Twenty-two people have lost their lives in the waters of Junction Creek.
Since the death of Adam Dickie in 2007, there haven't been any more lives lost. And that's the goal of the Fast Flowing Water initiative — to keep the number at 22.
Grade 8 École Felix Ricard student Joel Guenette will have a helping hand in reminding Sudburians of all ages, but especially children, that “Where Fast Waters Flow, Do Not Go! Danger!”
Guenette was the overall winner of this year's Fast Flowing Water poster contest. His poster will adorn two billboards throughout the city, as part of Petryna Advertising's commitment to the campaign.
“I just wanted to put lots of colour in the poster,” he said. “(The Fast Flowing Water campaign) is something we learn about in school. I was really surprised when I won, because there were a lot of people who made posters.”
It was following Adam's death in Junction Creek that the Junction Creek Safety Committee was established to review conditions around fast-flowing water and make recommendations to prevent drowning.
The committee launched its education initiative in area schools to establish what they call a “psychological fence” in the minds of youth. Committee members hope this fence will make youth think twice about playing near fast-flowing waters, said committee chair Joscelyne Landry-Altmann.
Having successfully implemented the program in all Sudbury school boards, the aim is to have it adopted not only across the province, but to have it in every school in Canada.
“The ultimate goal is to have it across Canada,” Landry-Altman said. “We're focusing on Ontario for now, though. We are now going to recontact the minister of education following the provincial election. We were given direction through that ministry to go through the directors of every school board in Ontario, and we're going to do that. It's a big job, but we're up to it.”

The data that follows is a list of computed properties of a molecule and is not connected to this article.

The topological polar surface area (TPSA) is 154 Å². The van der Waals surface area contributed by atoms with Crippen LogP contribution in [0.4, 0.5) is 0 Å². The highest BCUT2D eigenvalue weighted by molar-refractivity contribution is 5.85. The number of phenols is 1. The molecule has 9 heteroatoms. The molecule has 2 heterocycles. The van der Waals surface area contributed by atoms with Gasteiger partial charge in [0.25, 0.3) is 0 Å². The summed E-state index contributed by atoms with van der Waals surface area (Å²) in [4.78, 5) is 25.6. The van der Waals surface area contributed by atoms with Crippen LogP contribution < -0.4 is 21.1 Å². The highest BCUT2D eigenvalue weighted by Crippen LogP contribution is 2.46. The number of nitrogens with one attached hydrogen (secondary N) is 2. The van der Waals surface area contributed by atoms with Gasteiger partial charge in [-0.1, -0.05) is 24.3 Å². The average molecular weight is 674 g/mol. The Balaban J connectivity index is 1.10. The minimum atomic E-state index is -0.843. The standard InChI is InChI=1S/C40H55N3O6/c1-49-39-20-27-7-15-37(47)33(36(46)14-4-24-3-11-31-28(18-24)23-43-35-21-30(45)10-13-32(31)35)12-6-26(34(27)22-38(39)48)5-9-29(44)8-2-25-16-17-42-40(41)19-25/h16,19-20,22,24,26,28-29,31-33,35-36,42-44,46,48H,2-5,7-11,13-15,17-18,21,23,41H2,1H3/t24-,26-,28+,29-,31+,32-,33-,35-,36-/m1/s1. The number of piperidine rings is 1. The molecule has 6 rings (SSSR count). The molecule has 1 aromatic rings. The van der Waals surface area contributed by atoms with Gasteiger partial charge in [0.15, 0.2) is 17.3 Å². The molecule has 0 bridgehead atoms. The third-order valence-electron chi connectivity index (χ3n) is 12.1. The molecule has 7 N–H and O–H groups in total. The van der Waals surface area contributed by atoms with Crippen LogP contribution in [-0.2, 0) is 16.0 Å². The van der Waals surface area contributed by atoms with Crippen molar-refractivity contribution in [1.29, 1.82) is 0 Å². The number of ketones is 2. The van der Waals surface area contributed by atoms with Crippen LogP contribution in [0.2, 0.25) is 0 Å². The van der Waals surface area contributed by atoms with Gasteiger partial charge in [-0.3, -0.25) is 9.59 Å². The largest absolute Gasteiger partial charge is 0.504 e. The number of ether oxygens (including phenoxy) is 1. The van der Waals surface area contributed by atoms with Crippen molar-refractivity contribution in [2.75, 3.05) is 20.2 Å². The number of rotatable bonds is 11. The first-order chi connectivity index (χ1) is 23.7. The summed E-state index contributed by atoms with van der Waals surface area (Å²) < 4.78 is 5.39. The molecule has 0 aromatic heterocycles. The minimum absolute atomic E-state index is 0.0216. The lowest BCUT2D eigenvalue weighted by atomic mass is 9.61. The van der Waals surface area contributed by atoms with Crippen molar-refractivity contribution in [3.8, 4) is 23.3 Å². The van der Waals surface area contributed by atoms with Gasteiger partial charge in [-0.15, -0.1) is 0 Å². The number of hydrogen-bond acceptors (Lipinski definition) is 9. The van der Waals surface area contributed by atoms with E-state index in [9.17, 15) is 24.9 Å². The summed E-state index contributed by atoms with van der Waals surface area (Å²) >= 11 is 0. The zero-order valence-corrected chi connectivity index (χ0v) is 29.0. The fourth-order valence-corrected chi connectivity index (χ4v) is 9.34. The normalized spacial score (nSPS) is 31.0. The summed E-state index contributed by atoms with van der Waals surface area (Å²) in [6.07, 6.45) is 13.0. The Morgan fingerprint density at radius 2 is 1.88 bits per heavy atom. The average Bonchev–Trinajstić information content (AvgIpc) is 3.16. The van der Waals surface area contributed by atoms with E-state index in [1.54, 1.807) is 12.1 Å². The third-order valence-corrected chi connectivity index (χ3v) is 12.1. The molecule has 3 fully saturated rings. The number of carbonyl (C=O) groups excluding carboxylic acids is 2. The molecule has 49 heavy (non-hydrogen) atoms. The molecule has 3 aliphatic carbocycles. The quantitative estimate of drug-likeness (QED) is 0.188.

To accommodate as many students as possible, the program is available in French, English and Ojibway.
Adam's grandfather, Ray Croteau, said it seems the educational component with students is working.
“Before Adam died seven years ago, it wasn't there,” Croteau said. “Now, the kids who are the same age as Adam when he died are picking up on it.
“I know it's not a good thing, but at least Adam's death has served a purpose. He didn't die in vain. We're accomplishing something, and I'm very proud of that. It's a difficult reminder every year, but it's saving lives, and we feel good about it.”
Had this program been in place seven years ago, perhaps Adam would still be alive today, he said.
“We reflect every year about what he could have been doing if he were still with us,” he said. “All we can hope for is that kids today will use the what-if factor, and think twice about going near fast-flowing waters.”
The Junction Creek Safety Committee will play host to a creek-side chat in July.
“We are inviting kids from the Louis Street area, where the accident took place, to show them how dangerous it can be near the shores. They need to realize the dangers that are there,” Croteau said.
This marked the sixth year for the poster contest. This was the first year the committee incorporated a story board component to the contest, where the school with the winning story board will be featured in public-service announcements warning of the dangers of fast-flowing water. It will also be aired during Cinéfest.
Grade 4 Cyril Varney Public School students Seth Marlok, Adam Jordan, Samir Chaudhary and Austin Desrochers were named video contest winners.
The remaining poster contest winners were:
Grade 4: Mikayla Lloyd, Cyril Varney Public School;
Grade 5: Zoe Duhaime, St. Anne Catholic School;
Grade 6: Selina Rebellato, Churchill Public School;
Grade 7: Kelly Mazerolle, St. Anne Catholic School.